The Old Tishomingo County Courthouse is a striking example of Romanesque Architecture with Second Empire style influences. This courthouse is the reason why Iuka is known widely as the “Marriage Capital” with over 44,000 marriage licenses issued in the years when Mississippi had no three-day waiting period for licenses. The courtroom on the second floor is much the same as it was when John M. Stone, a resident of Iuka and Mississippi’s longest serving Governor, supervised its construction and when the county’s first legal hanging happened here years ago.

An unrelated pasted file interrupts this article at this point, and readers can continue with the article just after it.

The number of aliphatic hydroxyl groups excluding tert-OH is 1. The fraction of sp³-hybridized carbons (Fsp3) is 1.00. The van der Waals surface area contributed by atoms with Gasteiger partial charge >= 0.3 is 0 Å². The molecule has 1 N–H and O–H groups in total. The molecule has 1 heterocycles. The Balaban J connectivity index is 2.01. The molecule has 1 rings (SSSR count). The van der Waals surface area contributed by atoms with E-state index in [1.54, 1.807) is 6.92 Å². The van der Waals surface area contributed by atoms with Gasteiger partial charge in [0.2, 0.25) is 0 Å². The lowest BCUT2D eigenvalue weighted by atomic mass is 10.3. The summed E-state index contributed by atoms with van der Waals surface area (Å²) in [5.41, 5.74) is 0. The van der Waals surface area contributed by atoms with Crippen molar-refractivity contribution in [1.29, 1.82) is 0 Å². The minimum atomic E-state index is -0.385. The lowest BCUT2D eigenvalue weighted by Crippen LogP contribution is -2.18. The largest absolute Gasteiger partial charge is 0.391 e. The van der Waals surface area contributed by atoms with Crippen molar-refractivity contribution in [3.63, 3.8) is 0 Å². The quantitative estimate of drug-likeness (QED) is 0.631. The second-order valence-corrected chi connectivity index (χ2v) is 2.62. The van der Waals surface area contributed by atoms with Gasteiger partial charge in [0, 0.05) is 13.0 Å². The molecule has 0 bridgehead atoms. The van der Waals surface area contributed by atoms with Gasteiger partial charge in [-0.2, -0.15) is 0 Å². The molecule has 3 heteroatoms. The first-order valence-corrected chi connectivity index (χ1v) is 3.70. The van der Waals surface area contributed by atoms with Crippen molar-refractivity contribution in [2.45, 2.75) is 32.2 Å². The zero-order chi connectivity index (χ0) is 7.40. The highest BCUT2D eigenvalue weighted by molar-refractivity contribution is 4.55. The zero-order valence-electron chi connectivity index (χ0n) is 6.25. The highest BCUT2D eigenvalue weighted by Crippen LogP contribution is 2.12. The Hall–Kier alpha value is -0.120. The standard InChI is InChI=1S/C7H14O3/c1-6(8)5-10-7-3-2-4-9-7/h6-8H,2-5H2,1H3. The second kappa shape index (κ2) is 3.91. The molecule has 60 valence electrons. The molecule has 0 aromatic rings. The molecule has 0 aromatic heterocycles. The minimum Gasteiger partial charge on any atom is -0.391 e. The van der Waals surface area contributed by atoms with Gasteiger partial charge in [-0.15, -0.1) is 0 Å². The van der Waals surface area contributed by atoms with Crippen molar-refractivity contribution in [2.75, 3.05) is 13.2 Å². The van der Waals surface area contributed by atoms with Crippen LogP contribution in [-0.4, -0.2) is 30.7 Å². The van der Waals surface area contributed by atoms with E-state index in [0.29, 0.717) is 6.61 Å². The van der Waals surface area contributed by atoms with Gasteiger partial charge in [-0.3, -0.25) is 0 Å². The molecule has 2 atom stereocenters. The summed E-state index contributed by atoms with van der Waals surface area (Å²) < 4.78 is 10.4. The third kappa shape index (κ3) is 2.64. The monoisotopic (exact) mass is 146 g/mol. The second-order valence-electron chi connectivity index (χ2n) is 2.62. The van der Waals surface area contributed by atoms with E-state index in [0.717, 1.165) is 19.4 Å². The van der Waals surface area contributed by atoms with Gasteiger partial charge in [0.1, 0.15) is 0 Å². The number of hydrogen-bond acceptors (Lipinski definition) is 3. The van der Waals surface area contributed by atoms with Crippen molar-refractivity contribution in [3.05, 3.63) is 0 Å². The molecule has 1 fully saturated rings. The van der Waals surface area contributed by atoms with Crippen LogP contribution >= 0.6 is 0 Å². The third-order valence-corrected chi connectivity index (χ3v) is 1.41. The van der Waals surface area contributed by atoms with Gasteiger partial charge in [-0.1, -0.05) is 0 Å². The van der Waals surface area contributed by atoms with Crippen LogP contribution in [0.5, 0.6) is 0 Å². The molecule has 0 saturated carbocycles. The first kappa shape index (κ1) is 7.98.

The Museum is a classical museum with displays of artifacts with three primary themes: 1) Native American (Chickasaw) Indians; 2) Civil War; and 3) County-wide Cultural Heritage.
The courthouse was built in 1870 and is on the National Register of Historic Places; it is a Mississippi Historical Landmark. Strategically situated in Iuka only a few miles from the AL and TN borders on Hwy 72 between Huntsville and Memphis and minutes away from the Tennessee River and Natchez Trace, it is poised to be a tourist gateway and welcome center into Northeast MS.
The John Marshall Stone Research Library archives thousands of genealogical records used for research by residents of the county and state and visitors nationwide.
The Old Courthouse Museum is operated by the Tishomingo County Historical & Genealogical Society.